Snapped this photo in High Park the other day.
Tags and Transclusion for Tumblelog, a WIP proposal.
The start of a discussion about new features for tumblelog. This may be a bit ramblely, sorry!
Right now "posts" in tumblelog are separated by DATES, and all the items posted within a date are, sort of, considered a single post. Items inside a single day can be separated by using the
My suggestion is to extend the
% separator, so it can include more meta-data about each item, and promote this separator to define individual "posts". For example:
% <date> <title> <tags>
"% 2020-10-19 This new meta-data idea is dope! #blog-tech #idea #so-good"
<tags> are optional, allowing the format to be very similar to the existing one. A change would be that every
% item "inherits" the previously used date from
Tag collection pages would be created in the same general way that the archive is created.
Rendering of "dates" at the top of a group of similarly dated posts, like how the current parser works, would require a bit more logic and state.
Transcluding is more complicated, and i don't have a clear understanding myself about what the common use case for this would be, other than my own desire for how it would work. This Markdown-Content-Blocks proposal is interesting, although in this case it isn't the markdown compiler that would be dealing with the transclusion but the blog-engine itself.
My usecase is that i have pages setup for a bunch of different projects, and i want to tags posts with a project name, and then have those posts included in the project pages. Which is another reason for more fine-grained "post" definition.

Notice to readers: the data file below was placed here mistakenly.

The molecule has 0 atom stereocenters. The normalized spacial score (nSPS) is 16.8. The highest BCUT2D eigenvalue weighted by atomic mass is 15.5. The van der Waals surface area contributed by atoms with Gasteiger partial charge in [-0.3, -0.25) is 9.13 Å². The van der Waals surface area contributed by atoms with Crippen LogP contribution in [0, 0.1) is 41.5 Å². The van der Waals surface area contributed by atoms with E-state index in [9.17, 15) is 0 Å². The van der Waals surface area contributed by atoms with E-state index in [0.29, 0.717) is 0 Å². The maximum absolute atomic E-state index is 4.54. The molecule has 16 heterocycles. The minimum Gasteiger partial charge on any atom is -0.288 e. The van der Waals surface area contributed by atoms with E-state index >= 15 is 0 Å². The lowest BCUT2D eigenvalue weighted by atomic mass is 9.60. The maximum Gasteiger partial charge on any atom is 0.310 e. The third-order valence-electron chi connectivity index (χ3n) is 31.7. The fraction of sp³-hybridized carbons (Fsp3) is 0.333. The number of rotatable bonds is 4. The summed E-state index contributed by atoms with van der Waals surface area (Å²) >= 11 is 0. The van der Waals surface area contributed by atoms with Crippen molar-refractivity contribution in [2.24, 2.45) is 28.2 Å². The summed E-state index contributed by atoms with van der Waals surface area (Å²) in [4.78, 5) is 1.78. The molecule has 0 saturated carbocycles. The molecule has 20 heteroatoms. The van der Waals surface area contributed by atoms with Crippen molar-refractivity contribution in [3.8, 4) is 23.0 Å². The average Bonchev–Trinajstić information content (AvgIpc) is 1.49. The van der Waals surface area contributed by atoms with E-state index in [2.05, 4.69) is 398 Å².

Is this even something that could be ported into the existing system? it would be a breaking change to the blog format, which is no small deal. A "half" step could be adding just the tags and titles to the
%, maybe? I guess some feedback on this idea is the first step.
Adding personal site search via Search My Site, accessible via the search link at the top of the page. I like the reasons behind the building of this engine, details in the about page, and the "What went wrong with the internet (and how can it be fixed)?" article by the author and developer.
High level, another move to make the small web available to people again. Me blogging is an attempt to have a voice on the web which isn't filtered or owned by twitter or facebook.
Reading a 4 part series about iron, "Iron, How Did They Make It?', in the pre-modern age. Very interesting, especially in thinking about the differences between the reality of making iron and steel, and how it is frequently depicted in video games around crafting and resource management. Notably that iron is actually very prevalent and not difficult to find "in the wild", and the conversion/smelting of it didn't actually use coal, but a lot of charcoal. Anyway, the writing style is very approachable and, dare i say it, fun to read. History, it can be interesting! Lots of other articles that i'm looking forward to reading there too. Oh, and there is a lovely collection of articles setup/indexed for World Builders.